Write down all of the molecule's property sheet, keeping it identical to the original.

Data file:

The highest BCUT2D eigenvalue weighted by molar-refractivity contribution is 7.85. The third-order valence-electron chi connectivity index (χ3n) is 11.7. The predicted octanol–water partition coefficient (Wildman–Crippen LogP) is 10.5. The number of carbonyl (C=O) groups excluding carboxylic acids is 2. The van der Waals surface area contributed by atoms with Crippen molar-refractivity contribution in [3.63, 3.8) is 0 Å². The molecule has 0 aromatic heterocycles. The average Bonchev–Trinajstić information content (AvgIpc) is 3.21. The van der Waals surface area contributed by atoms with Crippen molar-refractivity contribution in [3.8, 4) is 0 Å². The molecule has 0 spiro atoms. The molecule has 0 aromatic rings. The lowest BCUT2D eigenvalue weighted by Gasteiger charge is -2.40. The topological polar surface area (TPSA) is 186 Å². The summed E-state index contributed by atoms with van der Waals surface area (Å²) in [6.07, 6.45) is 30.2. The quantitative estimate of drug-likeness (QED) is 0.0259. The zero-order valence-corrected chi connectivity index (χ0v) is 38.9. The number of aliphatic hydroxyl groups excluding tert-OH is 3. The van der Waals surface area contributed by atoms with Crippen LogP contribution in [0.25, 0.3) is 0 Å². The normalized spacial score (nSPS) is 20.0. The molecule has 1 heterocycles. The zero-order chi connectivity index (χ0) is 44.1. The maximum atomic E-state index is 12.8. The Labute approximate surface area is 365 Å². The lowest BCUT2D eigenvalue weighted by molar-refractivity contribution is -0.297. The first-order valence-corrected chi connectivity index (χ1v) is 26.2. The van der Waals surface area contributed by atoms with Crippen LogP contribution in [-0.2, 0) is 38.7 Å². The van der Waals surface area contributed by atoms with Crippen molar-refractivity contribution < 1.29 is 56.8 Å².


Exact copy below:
The highest BCUT2D eigenvalue weighted by molar-refractivity contribution is 7.85. The third-order valence-electron chi connectivity index (χ3n) is 11.7. The predicted octanol–water partition coefficient (Wildman–Crippen LogP) is 10.5. The number of carbonyl (C=O) groups excluding carboxylic acids is 2. The van der Waals surface area contributed by atoms with Crippen molar-refractivity contribution in [3.63, 3.8) is 0 Å². The molecule has 0 aromatic heterocycles. The average Bonchev–Trinajstić information content (AvgIpc) is 3.21. The van der Waals surface area contributed by atoms with Crippen molar-refractivity contribution in [3.8, 4) is 0 Å². The molecule has 0 spiro atoms. The molecule has 0 aromatic rings. The lowest BCUT2D eigenvalue weighted by Gasteiger charge is -2.40. The topological polar surface area (TPSA) is 186 Å². The summed E-state index contributed by atoms with van der Waals surface area (Å²) in [6.07, 6.45) is 30.2. The quantitative estimate of drug-likeness (QED) is 0.0259. The zero-order valence-corrected chi connectivity index (χ0v) is 38.9. The number of aliphatic hydroxyl groups excluding tert-OH is 3. The van der Waals surface area contributed by atoms with Crippen LogP contribution in [0.25, 0.3) is 0 Å². The normalized spacial score (nSPS) is 20.0. The molecule has 1 heterocycles. The zero-order chi connectivity index (χ0) is 44.1. The maximum atomic E-state index is 12.8. The Labute approximate surface area is 365 Å². The lowest BCUT2D eigenvalue weighted by molar-refractivity contribution is -0.297. The first-order valence-corrected chi connectivity index (χ1v) is 26.2. The van der Waals surface area contributed by atoms with Crippen LogP contribution in [-0.2, 0) is 38.7 Å². The van der Waals surface area contributed by atoms with Crippen molar-refractivity contribution < 1.29 is 56.8 Å².